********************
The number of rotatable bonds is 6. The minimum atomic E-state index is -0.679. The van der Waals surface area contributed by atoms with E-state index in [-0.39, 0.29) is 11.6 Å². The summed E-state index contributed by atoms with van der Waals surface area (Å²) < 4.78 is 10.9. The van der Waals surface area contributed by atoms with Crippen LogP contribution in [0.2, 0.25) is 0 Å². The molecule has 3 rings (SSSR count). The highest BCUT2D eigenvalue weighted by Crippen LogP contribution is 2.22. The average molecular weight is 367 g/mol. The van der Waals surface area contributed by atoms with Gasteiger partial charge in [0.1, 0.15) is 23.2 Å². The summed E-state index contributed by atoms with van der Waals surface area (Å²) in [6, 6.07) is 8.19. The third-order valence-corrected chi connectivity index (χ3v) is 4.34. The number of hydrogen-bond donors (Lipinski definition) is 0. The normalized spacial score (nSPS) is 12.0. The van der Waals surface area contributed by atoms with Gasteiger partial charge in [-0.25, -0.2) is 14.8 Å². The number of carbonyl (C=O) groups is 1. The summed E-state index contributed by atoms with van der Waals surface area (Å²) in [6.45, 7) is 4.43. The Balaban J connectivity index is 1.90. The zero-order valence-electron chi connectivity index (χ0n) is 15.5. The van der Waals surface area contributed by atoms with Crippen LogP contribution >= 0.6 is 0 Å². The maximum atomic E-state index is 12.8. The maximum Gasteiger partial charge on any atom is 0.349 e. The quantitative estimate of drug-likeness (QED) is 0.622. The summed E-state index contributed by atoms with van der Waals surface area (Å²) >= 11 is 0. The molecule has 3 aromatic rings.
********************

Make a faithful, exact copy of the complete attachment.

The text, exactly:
The number of rotatable bonds is 6. The minimum atomic E-state index is -0.679. The van der Waals surface area contributed by atoms with E-state index in [-0.39, 0.29) is 11.6 Å². The summed E-state index contributed by atoms with van der Waals surface area (Å²) < 4.78 is 10.9. The van der Waals surface area contributed by atoms with Crippen LogP contribution in [0.2, 0.25) is 0 Å². The molecule has 3 rings (SSSR count). The highest BCUT2D eigenvalue weighted by Crippen LogP contribution is 2.22. The average molecular weight is 367 g/mol. The van der Waals surface area contributed by atoms with Gasteiger partial charge in [0.1, 0.15) is 23.2 Å². The summed E-state index contributed by atoms with van der Waals surface area (Å²) in [6, 6.07) is 8.19. The third-order valence-corrected chi connectivity index (χ3v) is 4.34. The number of hydrogen-bond donors (Lipinski definition) is 0. The normalized spacial score (nSPS) is 12.0. The van der Waals surface area contributed by atoms with Gasteiger partial charge in [-0.25, -0.2) is 14.8 Å². The number of carbonyl (C=O) groups is 1. The summed E-state index contributed by atoms with van der Waals surface area (Å²) in [6.45, 7) is 4.43. The Balaban J connectivity index is 1.90. The zero-order valence-electron chi connectivity index (χ0n) is 15.5. The van der Waals surface area contributed by atoms with Crippen LogP contribution >= 0.6 is 0 Å². The maximum atomic E-state index is 12.8. The maximum Gasteiger partial charge on any atom is 0.349 e. The quantitative estimate of drug-likeness (QED) is 0.622. The summed E-state index contributed by atoms with van der Waals surface area (Å²) >= 11 is 0. The molecule has 3 aromatic rings.